DISARM participated in EU-Canadian workshop exploring joint research priorities on AMR

On the 4th and 5th of February, DISARM was represented at a workshop to explore joint research priorities between Canada and the EU on the topic of antimicrobial resistance. The workshop was organized by the Canada-EU PLC Task Force which has the objective to foster coordination between the EU and Canada regarding research on technology, science and innovation.  

In the first part of the workshop, researchers from Canada and the EU presented an overview of the state of the art research being executed on the topic of Antimicrobial Resistance (AMR). The Canadian researchers presented their research agenda on monogastric and ruminant animals and on the environmental aspect of AMR. In monogastrics a lot of research is going into alternative feeding strategies as alternatives to antibiotics, immune modulation, microbiome manipulation and vaccination. In ruminants the focus lies on the mechanisms of transferring antimicrobial resistance, alternatives to antimicrobial use and specifically on genetic technologies. 

The European research projects presented and discussed were the One Health European Joint Programme, Healthy Livestock, DISARM, ROADMAP, and AVANT. The Healthy Livestock project focuses on intensive production in pigs and poultry, concentrating on reducing the risk for exposure to  pathogens, improving the resilience of pigs and poultry, early warning systems for better animal health management, precision medication technologies and potential alternatives for antibiotics. Similarly, AVANT is a research project which just started to investigate and test potential promising alternatives to prevent and treat post-weaning diarrhoea in pig production. ROADMAP is a research project focusing on socio-economic and institutional innovations that can stimulate or foster the transition to a more prudent use of antimicrobials in the livestock industry.  

In the second part of the workshop, the participants also collaborated on identifying common research priorities. To name a few important ones from the long list of identified priorities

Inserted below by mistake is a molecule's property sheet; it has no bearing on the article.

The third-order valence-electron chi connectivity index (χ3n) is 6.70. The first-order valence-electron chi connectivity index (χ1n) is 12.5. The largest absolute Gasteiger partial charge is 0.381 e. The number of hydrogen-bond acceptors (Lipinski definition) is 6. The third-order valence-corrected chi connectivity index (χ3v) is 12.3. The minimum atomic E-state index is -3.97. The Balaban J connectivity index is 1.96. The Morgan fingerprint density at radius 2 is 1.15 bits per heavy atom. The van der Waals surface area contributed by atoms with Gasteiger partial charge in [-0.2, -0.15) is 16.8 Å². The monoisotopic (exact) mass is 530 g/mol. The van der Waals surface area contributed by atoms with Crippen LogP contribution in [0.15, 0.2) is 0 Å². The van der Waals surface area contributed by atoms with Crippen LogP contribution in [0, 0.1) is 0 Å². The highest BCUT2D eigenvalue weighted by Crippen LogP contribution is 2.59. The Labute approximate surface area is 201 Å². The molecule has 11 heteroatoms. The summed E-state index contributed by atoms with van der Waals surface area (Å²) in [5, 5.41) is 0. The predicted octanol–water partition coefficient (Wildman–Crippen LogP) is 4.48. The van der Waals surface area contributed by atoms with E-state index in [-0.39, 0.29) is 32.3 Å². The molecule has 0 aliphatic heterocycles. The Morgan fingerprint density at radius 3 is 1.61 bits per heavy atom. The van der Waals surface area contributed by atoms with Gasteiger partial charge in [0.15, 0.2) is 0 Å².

1. More fundamental research to understand the host and (pathogenic) bacterial interactions to see what healthy microbiomes are and how they evolve through the animals’ lifespan and under changing diets and environments 
  2. Rethinking of current risky animal husbandry practices that can lead to AMR and focus on optimal housing conditions, feed and feeding strategies that promote animal health and making us of state-of-the art technologies to support modern stockmanship. 
  3. Socio-economic and institutional incentives to promote and foster prudent antimicrobial usage in the livestock industry. 
  4. Alternatives to antimicrobials to be used in the livestock industry to be able to safeguard and maintain animal health and welfare with lesser need for antibiotics. 
  5. Innovative veterinary diagnostics that can assist animal health professionals in rationalizing the use of antimicrobials in practice.  

We were happy and privileged as DISARM to be able to contribute to this future outlook on necessary internationalresearch on AMR for the benefit of the livestock industry and the global society as a whole.  

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